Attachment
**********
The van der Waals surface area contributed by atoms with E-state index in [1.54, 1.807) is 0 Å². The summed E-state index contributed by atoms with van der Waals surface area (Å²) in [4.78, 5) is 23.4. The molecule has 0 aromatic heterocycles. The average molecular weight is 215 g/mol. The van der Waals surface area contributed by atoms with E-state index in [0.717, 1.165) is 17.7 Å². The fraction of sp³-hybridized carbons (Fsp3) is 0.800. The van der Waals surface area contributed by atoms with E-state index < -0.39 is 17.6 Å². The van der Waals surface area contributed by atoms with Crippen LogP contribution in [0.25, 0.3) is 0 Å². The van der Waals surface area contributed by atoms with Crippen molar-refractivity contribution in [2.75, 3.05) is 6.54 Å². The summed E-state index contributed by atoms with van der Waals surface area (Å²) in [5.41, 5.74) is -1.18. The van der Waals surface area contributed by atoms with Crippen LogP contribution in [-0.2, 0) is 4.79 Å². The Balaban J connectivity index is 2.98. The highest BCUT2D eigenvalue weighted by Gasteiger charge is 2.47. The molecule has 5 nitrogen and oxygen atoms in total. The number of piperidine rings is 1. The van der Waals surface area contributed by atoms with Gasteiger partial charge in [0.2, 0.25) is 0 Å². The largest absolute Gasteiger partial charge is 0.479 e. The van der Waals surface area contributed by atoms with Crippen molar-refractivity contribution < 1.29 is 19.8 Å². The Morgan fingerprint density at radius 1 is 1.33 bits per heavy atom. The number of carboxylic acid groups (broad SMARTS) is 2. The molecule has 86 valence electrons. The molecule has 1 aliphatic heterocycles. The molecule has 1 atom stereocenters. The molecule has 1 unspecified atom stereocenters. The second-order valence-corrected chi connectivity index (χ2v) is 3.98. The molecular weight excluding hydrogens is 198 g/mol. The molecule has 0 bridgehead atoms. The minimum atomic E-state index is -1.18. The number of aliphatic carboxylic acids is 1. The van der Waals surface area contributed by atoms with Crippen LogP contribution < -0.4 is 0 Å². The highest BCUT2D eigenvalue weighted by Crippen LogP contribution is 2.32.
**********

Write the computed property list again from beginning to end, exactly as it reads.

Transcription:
The van der Waals surface area contributed by atoms with E-state index in [1.54, 1.807) is 0 Å². The summed E-state index contributed by atoms with van der Waals surface area (Å²) in [4.78, 5) is 23.4. The molecule has 0 aromatic heterocycles. The average molecular weight is 215 g/mol. The van der Waals surface area contributed by atoms with E-state index in [0.717, 1.165) is 17.7 Å². The fraction of sp³-hybridized carbons (Fsp3) is 0.800. The van der Waals surface area contributed by atoms with E-state index < -0.39 is 17.6 Å². The van der Waals surface area contributed by atoms with Crippen LogP contribution in [0.25, 0.3) is 0 Å². The van der Waals surface area contributed by atoms with Crippen molar-refractivity contribution in [2.75, 3.05) is 6.54 Å². The summed E-state index contributed by atoms with van der Waals surface area (Å²) in [5.41, 5.74) is -1.18. The van der Waals surface area contributed by atoms with Crippen LogP contribution in [-0.2, 0) is 4.79 Å². The Balaban J connectivity index is 2.98. The highest BCUT2D eigenvalue weighted by Gasteiger charge is 2.47. The molecule has 5 nitrogen and oxygen atoms in total. The number of piperidine rings is 1. The van der Waals surface area contributed by atoms with Gasteiger partial charge in [0.2, 0.25) is 0 Å². The largest absolute Gasteiger partial charge is 0.479 e. The van der Waals surface area contributed by atoms with Crippen molar-refractivity contribution < 1.29 is 19.8 Å². The Morgan fingerprint density at radius 1 is 1.33 bits per heavy atom. The number of carboxylic acid groups (broad SMARTS) is 2. The molecule has 86 valence electrons. The molecule has 1 aliphatic heterocycles. The molecule has 1 atom stereocenters. The molecule has 1 unspecified atom stereocenters. The second-order valence-corrected chi connectivity index (χ2v) is 3.98. The molecular weight excluding hydrogens is 198 g/mol. The molecule has 0 bridgehead atoms. The minimum atomic E-state index is -1.18. The number of aliphatic carboxylic acids is 1. The van der Waals surface area contributed by atoms with Crippen LogP contribution < -0.4 is 0 Å². The highest BCUT2D eigenvalue weighted by Crippen LogP contribution is 2.32.